There’s a point in a lesson, when you’re looking out at a group of tiny faces (or not so tiny faces, depending who you teach) and it becomes obvious that they’re just not getting it. But, you think, I wrote a good plan. I broke everything down three times over. I had all my materials prepped. We’ve covered all of the necessary background information in class.
They should be getting it, you think. You did everything right. You’re a good teacher.
I taught special education in a sub-separate classroom for students with intellectual and developmental disabilities. I’ve also worked as a paraprofessional in inclusion classrooms with students with learning disabilities, health disabilities, and mental health disabilities. I’ve planned lessons and units and activities. While I’m far from the most experienced teacher in the world (and far from the best, as well), I think I’ve gained a few insights along the way that I hope will shape how I see the world and how I approach practice as a social worker in the years to come.
So. You’re in the middle of the lesson and the kids aren’t getting it, or a few kids aren’t getting it, or one kid isn’t getting it, and maybe you decide I’m a good teacher, and if I follow my carefully thought-out plan, they will get it. This is ableism.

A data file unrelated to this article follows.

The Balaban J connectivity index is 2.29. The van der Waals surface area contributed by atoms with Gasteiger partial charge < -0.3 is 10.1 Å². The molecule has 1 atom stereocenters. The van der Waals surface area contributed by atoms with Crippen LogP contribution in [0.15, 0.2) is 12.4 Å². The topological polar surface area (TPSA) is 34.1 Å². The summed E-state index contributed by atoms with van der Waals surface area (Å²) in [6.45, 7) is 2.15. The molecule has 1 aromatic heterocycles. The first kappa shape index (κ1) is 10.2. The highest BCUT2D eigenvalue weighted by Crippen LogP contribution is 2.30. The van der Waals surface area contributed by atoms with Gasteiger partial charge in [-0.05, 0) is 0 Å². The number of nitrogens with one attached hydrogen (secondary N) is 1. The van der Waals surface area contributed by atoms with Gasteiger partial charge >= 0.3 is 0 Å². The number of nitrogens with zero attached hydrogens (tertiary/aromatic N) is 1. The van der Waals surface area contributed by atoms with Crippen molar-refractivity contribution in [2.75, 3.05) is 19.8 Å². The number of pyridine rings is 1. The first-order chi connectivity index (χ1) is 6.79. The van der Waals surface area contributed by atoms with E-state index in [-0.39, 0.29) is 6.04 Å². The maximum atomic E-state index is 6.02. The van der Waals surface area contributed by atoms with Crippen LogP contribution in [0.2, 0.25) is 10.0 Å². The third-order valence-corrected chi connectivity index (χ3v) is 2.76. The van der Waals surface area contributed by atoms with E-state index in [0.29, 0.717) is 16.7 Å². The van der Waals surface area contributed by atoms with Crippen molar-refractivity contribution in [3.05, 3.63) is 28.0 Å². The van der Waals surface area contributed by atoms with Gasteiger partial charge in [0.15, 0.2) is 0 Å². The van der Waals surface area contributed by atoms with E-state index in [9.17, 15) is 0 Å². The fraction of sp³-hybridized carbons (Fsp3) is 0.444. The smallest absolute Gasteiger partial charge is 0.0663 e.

Ableism is the systemic devaluation, marginalization, and oppression of people with disabilities (Mackleprang & Salsgiver, 2015). The sort of ableism that I’m talking about here is cagey. It’s not explicit. If you asked me, when I was in the previously described scenario, whether I thought I was being ableist in deciding to continue with a lesson when I knew my students weren’t getting it, I would have been outraged. I would have argued that I loved my students, that I embraced their differences, and that I would never engage in any form of ableism.
But in the scenario above, I am deciding that I am superior in two ways.
First, I am assuming that the way I understand, conceive and learn things is the ‘correct’ way to do so. My plan for a lesson is always, at least in part, based on my understanding of how learning progresses and on ‘best practice’ for a generalized population. Often my students learn in very different ways than I do, though. Some of them need music. Some of them need to see it all written down. Some of them need pictures. These ways of learning are not more or less ‘correct’ than the way I learn, or the way ‘best practice’ assumes that students learn. When my lesson isn’t reaching them, it’s because there’s a mismatch between how I am teaching and how they learn. It’s my job to teach, and therefore it is my responsibility to address this mismatch.
The second way that I am deciding I am superior is that I am choosing to believe that my ability to understand what the students need is better than their ability to understand what they need. This sort of paternalism, of thinking I know best is a hallmark of ableism (Mackleprang & Salsgiver, 2015).